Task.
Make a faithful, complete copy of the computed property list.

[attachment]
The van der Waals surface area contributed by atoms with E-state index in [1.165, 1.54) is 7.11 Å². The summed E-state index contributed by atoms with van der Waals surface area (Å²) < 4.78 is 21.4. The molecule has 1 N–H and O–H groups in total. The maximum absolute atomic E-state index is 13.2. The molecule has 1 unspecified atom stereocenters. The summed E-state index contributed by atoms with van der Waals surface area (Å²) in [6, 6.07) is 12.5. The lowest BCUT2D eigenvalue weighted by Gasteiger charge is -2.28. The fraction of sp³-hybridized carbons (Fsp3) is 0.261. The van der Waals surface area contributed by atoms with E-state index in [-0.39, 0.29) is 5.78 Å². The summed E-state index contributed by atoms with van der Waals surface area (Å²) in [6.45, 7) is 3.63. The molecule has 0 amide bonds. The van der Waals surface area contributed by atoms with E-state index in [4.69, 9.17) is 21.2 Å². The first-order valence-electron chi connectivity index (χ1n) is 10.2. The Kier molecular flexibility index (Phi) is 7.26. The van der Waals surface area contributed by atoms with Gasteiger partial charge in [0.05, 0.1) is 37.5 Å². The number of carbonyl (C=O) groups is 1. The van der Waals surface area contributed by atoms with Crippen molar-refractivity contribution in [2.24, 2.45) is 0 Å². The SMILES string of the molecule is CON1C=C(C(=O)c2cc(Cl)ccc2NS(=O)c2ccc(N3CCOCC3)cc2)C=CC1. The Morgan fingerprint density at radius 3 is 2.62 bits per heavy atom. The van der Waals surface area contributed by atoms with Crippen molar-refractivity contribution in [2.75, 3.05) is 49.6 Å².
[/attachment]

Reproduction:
The van der Waals surface area contributed by atoms with E-state index in [1.165, 1.54) is 7.11 Å². The summed E-state index contributed by atoms with van der Waals surface area (Å²) < 4.78 is 21.4. The molecule has 1 N–H and O–H groups in total. The maximum absolute atomic E-state index is 13.2. The molecule has 1 unspecified atom stereocenters. The summed E-state index contributed by atoms with van der Waals surface area (Å²) in [6, 6.07) is 12.5. The lowest BCUT2D eigenvalue weighted by Gasteiger charge is -2.28. The fraction of sp³-hybridized carbons (Fsp3) is 0.261. The van der Waals surface area contributed by atoms with E-state index in [-0.39, 0.29) is 5.78 Å². The summed E-state index contributed by atoms with van der Waals surface area (Å²) in [6.45, 7) is 3.63. The molecule has 0 amide bonds. The van der Waals surface area contributed by atoms with E-state index in [4.69, 9.17) is 21.2 Å². The first-order valence-electron chi connectivity index (χ1n) is 10.2. The Kier molecular flexibility index (Phi) is 7.26. The van der Waals surface area contributed by atoms with Gasteiger partial charge in [0.05, 0.1) is 37.5 Å². The number of carbonyl (C=O) groups is 1. The van der Waals surface area contributed by atoms with Crippen molar-refractivity contribution in [2.24, 2.45) is 0 Å². The SMILES string of the molecule is CON1C=C(C(=O)c2cc(Cl)ccc2NS(=O)c2ccc(N3CCOCC3)cc2)C=CC1. The Morgan fingerprint density at radius 3 is 2.62 bits per heavy atom. The van der Waals surface area contributed by atoms with Crippen molar-refractivity contribution in [2.75, 3.05) is 49.6 Å².